Why over 50 carriers went into extinction in 20 years – Sirika
From next week, air transport may be disrupted throughout Nigeria as the Nigerian Civil Aviation Authority (NAMA) has concluded plans to embark on recovery of over N22 billion owed the aviation agencies by many of the existing and defunct airlines spanning over 20 years.
The disclosure was made yesterday by the Director- General of NCAA, Capt. Musa Nuhu, in Abuja at a public hearing on the repeal and enactment of civil aviation bills of all the aviation agencies. Nuhu said that was the only way to compel the airlines to pay debts owed. He decried the attitude of many of the airlines that failed to remit what they collected as five per cent Ticket Sales Charge (TSC) and Passenger Service Charge (PSC) collected on behalf of the agencies. Minister of Aviation, Hadi Sirika had, on Monday, put the debt of the Nigerian airlines over the last 10 years to aviation agencies at about N22.2 billion.
Nuhu said: “We are going to start taking action and implement actions to recover most of the monies. We have started action last week on airlines that owe us. The irony is that these are taxes the airlines collected from the passengers. These are not their money.
They collected but refused to remit. “We have also heard that the government has refused to assist the carriers. We all remember that in 2011, the airlines received close to N200 billion. They are yet to pay back. If foreign airlines are paying, why are our own airlines not paying?” Earlier, Sirika elaborated on some of the charges the carriers described as ‘too many’ and not in the interest of the carriers, saying these charges had been in existence for so long and enshrined in the country’s constitution. He lamented the constant death of over 50 airlines in the last 20 years, attributing their demise to poor business plan, wrong use of aircraft that are fuel guzzling and cost inefficient.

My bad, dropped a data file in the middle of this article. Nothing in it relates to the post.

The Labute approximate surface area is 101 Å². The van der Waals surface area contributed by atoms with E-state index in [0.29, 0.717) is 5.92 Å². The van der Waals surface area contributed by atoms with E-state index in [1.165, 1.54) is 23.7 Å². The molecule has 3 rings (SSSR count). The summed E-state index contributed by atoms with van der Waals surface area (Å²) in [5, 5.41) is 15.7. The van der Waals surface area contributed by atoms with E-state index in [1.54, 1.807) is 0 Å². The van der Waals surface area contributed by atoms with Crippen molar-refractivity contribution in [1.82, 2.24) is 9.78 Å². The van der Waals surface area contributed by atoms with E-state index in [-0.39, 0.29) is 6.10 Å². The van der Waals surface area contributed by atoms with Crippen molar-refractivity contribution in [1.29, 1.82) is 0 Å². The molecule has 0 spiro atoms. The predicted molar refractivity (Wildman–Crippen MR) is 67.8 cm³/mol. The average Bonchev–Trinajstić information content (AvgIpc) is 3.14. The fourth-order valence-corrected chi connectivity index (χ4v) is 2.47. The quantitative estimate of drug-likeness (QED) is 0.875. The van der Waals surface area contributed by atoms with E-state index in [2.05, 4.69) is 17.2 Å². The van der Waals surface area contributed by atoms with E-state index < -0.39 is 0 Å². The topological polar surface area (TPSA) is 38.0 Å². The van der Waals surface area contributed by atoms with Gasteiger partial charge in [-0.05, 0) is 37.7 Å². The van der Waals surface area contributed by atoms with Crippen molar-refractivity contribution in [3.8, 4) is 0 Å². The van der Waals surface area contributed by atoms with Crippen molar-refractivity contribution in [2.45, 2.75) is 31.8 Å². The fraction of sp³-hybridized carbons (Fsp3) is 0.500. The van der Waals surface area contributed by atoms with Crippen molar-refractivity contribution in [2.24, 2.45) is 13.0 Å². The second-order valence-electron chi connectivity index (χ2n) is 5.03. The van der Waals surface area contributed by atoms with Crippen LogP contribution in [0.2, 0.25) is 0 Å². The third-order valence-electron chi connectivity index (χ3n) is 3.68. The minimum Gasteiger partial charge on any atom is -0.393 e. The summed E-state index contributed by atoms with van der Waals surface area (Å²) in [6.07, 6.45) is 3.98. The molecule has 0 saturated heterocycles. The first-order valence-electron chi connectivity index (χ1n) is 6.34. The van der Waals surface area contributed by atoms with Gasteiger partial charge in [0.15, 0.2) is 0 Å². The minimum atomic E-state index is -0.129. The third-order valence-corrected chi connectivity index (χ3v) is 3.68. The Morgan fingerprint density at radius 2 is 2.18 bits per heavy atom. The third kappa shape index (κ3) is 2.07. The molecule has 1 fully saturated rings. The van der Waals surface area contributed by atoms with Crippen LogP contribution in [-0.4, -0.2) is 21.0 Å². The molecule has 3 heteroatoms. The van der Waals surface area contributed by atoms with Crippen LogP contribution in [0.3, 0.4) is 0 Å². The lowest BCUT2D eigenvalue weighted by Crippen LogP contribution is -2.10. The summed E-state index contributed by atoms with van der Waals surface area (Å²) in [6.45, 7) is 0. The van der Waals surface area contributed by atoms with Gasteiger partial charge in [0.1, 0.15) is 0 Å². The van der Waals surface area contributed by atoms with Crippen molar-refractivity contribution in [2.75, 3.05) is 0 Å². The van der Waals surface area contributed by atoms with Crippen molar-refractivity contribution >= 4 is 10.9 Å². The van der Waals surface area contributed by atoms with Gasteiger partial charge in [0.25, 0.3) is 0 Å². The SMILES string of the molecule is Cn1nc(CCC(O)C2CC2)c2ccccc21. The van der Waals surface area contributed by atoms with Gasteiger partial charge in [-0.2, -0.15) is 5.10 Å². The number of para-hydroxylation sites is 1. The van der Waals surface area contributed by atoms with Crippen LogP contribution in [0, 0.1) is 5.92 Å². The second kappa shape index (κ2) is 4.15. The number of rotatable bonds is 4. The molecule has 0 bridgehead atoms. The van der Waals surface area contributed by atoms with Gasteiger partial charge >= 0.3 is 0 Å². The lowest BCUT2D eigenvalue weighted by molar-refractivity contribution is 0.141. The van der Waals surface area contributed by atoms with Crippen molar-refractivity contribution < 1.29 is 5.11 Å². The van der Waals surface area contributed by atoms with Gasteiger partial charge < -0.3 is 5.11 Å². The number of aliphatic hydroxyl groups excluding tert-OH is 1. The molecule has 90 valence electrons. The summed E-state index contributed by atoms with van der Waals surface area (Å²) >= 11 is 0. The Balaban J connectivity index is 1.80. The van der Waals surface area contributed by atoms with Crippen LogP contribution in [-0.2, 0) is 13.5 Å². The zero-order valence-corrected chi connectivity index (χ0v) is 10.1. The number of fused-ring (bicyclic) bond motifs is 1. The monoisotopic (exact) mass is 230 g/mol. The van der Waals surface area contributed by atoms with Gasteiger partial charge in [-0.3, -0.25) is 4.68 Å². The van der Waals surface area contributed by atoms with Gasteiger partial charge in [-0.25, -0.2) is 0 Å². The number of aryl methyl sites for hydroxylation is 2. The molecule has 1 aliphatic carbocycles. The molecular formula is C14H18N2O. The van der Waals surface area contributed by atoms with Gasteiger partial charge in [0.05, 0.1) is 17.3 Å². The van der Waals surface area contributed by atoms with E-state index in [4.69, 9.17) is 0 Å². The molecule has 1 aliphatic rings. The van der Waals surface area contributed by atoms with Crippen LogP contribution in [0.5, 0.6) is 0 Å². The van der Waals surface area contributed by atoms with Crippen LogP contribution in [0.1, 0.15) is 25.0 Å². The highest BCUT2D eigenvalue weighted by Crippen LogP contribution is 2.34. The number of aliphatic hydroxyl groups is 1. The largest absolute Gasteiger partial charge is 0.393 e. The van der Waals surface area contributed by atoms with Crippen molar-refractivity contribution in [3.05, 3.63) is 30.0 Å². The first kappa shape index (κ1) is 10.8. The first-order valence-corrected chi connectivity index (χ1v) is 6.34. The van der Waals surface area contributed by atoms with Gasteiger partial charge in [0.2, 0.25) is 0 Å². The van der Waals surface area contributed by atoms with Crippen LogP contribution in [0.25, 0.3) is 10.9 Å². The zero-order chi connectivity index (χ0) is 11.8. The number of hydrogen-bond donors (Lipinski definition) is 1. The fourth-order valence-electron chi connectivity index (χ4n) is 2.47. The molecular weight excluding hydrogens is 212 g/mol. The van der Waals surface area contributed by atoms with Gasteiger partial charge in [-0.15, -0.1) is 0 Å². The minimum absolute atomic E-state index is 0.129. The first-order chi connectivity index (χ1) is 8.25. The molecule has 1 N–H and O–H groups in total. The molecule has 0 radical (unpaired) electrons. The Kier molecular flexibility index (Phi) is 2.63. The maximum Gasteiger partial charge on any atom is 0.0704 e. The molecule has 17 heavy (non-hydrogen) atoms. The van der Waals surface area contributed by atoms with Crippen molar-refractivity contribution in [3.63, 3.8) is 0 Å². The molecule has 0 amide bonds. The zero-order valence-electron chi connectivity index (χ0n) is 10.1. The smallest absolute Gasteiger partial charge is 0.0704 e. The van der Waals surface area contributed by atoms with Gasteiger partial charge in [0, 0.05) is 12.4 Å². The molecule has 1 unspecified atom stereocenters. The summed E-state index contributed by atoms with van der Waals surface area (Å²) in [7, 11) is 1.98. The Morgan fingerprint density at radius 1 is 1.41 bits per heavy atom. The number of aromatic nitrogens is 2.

Records made available by NCAA show that no fewer than 40 registered airlines, scheduled and non-scheduled, have collapsed in the last 15 years. Among the carriers are Associated Aviation, Allied Air, Hak Air, Kabo Air, TAT Nigeria, Belview, Sossoliso, Chanchangi, Sky World Express, Virgin Nigeria, ADC, Concord Airlines, IRS and Okada Air. The minister gave an example of an airline that wanted approval to bring in four engine airplanes that other nations are doing away with.
“Most of these airlines; if you look at their business plan, you would feel like crying. Most of these failed airlines have the same business plan. If you look at Aero Contractors that was successful for more than 50 years, they derailed with a poor business plan. We know where the airline is today. Many people you see today have no business in airline business.”
Chairman, Senate Committee on Aviation, Smart Adeyemi, sought to know what could be done to ensure reduction in cost of air travel. Sirika said it would involve the carriers operating the right type of aircraft, adding that some operators used to acquire geriatric aircraft because they cost little, but very expensive to maintain. Sirika added: “I have seen somebody who lost $20 million even before he started. Before, we had the culture of flying turboprop aircraft, but today, Nigerians like to fly jet engine aircraft, but it comes with a cost.”